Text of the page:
Durban Castle
Ship Number
Vessel Type
Passenger Ship
Slip Number
Launch Date
June 14, 1938
Launched By
Lady Clarke
December 15, 1938
Union-Castle Mail Steamship Co.
17388 grt
BP Length
560 feet
76 feet
No. of Screws
Speed (approx)
19 knots
B&W 2-stroke, double acting oil engines with 16 cylinders of 24 7/16 inches diameter each; stroke 55 1/8 inches; 3,284 nominal horsepower; by H&W
Official No.
 Durban Castle

Twin screws motor vessel; 3 decks; 4th deck except in after hold; 9 partly cemented bulkheads; fitted with refrigerating machinery; direction finder, echo sounding device, gyro-compass and submarine signalling device; cellular double bottom 435 feet, 1,944 tons;  Forward Peak Tank 137 tons; Aft Peak Tank 301 tons
Built for the Round Africa service and inaugurated the practice of naming ships after non-existent South African castles.
In September 1939 she was converted into a troopship. When Greece fell in 1941 the King of Greece and his family first took refuge in Egypt and then South Africa from where the Durban Castle transported him, his family and entourage from Durban to the United Kingdom.
In 1942 she was converted into a Landing Ship Infantry with nine landing craft on each side and on 6th November took part in the North African landings at Arzue. During July 1943 she landed the 41st Marine Commando on Sicily and later landed troops at Salerno and Anzio. On 15th August 1944 she landed troops near Cannes during the invasion of southern France.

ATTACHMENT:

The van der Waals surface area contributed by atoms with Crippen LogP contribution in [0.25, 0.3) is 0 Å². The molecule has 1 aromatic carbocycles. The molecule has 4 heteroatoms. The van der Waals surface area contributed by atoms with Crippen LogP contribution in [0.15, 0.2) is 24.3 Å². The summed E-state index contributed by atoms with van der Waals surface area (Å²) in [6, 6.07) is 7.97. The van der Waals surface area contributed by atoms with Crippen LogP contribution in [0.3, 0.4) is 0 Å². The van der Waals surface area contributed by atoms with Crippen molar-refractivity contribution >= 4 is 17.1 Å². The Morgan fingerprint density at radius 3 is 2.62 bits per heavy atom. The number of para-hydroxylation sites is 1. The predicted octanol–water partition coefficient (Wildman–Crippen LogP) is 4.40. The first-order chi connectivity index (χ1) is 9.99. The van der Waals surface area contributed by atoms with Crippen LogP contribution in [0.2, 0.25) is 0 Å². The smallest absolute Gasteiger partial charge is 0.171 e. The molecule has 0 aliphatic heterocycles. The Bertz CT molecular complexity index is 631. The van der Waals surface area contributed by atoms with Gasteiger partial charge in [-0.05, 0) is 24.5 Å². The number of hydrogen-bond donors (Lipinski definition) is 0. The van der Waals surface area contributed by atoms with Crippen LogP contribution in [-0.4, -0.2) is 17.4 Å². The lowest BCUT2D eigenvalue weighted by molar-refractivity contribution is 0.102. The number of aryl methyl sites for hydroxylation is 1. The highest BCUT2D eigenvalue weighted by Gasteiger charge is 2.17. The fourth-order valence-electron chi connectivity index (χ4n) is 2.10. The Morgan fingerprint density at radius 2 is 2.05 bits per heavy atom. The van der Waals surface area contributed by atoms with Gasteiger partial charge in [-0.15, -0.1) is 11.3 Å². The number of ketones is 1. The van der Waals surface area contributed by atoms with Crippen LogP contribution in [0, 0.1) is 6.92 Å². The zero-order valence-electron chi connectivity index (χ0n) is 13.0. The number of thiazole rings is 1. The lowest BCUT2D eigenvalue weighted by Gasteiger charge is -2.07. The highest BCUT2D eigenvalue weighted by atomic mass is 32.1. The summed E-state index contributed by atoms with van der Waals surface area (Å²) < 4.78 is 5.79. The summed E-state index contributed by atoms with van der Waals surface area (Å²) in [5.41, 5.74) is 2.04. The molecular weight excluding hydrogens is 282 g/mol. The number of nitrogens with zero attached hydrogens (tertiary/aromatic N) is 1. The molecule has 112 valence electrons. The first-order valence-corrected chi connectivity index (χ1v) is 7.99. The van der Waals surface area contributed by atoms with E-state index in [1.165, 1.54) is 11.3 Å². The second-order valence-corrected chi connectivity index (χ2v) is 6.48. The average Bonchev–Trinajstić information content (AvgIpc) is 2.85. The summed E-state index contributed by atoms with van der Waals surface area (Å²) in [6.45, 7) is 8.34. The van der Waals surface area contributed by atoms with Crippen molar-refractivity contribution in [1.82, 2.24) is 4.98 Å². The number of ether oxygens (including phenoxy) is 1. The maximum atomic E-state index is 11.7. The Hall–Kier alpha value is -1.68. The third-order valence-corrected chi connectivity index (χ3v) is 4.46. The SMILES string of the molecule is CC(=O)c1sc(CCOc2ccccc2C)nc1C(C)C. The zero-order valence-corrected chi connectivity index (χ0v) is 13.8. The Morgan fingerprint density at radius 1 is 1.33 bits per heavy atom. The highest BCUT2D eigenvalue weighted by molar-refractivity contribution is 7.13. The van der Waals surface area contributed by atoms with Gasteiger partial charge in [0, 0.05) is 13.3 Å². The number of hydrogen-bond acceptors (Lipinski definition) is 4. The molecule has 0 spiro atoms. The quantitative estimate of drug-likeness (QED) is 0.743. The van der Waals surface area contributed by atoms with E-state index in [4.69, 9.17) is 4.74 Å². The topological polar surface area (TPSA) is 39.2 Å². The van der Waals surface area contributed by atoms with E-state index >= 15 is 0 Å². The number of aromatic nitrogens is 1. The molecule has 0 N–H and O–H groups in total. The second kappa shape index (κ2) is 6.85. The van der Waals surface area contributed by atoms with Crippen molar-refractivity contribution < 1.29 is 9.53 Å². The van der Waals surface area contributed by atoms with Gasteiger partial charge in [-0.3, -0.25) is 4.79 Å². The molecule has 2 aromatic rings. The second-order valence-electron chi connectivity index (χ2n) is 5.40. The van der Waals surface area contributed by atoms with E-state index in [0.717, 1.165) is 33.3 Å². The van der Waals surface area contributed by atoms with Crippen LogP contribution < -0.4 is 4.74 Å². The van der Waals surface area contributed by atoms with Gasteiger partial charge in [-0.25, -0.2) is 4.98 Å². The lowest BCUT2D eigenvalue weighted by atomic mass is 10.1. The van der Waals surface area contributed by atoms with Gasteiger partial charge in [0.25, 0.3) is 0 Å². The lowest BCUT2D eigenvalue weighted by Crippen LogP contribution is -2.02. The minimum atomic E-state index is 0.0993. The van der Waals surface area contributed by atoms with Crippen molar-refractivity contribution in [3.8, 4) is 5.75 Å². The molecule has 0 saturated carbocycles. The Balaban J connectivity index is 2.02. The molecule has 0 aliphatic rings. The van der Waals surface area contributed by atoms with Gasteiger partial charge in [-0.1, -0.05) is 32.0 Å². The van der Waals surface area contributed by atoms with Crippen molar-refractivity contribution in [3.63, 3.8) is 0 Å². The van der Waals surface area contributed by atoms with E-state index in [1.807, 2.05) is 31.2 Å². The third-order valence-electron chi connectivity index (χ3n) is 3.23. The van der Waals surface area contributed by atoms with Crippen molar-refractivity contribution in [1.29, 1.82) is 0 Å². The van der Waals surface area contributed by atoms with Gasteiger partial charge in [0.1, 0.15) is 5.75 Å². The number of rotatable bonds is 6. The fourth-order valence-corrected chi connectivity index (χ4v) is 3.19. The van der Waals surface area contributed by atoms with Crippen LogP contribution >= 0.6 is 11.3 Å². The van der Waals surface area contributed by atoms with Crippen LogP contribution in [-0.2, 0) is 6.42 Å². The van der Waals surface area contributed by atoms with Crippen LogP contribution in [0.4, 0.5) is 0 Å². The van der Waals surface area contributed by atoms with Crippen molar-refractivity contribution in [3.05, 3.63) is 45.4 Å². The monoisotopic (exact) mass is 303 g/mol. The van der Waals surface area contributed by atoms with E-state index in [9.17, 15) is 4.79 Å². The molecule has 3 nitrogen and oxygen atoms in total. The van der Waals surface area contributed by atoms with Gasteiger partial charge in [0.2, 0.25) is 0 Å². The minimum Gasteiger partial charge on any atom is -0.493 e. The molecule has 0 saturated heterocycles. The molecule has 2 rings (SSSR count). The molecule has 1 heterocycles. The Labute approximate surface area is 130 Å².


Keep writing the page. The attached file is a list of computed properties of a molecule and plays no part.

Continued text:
She returned to commercial service in 1946 still carrying her AA gun platforms and with 9 lifeboats on each side replacing the landing craft. This austere situation was rectified when she was later re-furbished. In July 1947 she resumed service, initially on the mail service pending the return of the larger ships which were themselves being refurbished after war service, and then on the Round Africa service.
In October 1947 she made the news headlines when a glamorous young actress, Gay Gibson, was murdered during a voyage from South Africa to England. She was reported as being missing from her cabin and a search of the ship failed to find her. Then a steward reported that he had seen one of his colleagues in Gay's cabin late on the night of her disappearance and his story led to an amazing trial at Winchester Assizes. Without a body in the case, the accused, a steward named James Camb, had a good chance that his story that Gay died from natural causes while he made love to her would be believed. Camb said that he panicked and pushed her body out of the port hole but the court decided otherwise and he was convicted of her murder.
On 28th March 1962 she completed her final voyage in London and in the following month was sold to Eisen & Metall GmbH of Hamburg for breaking up.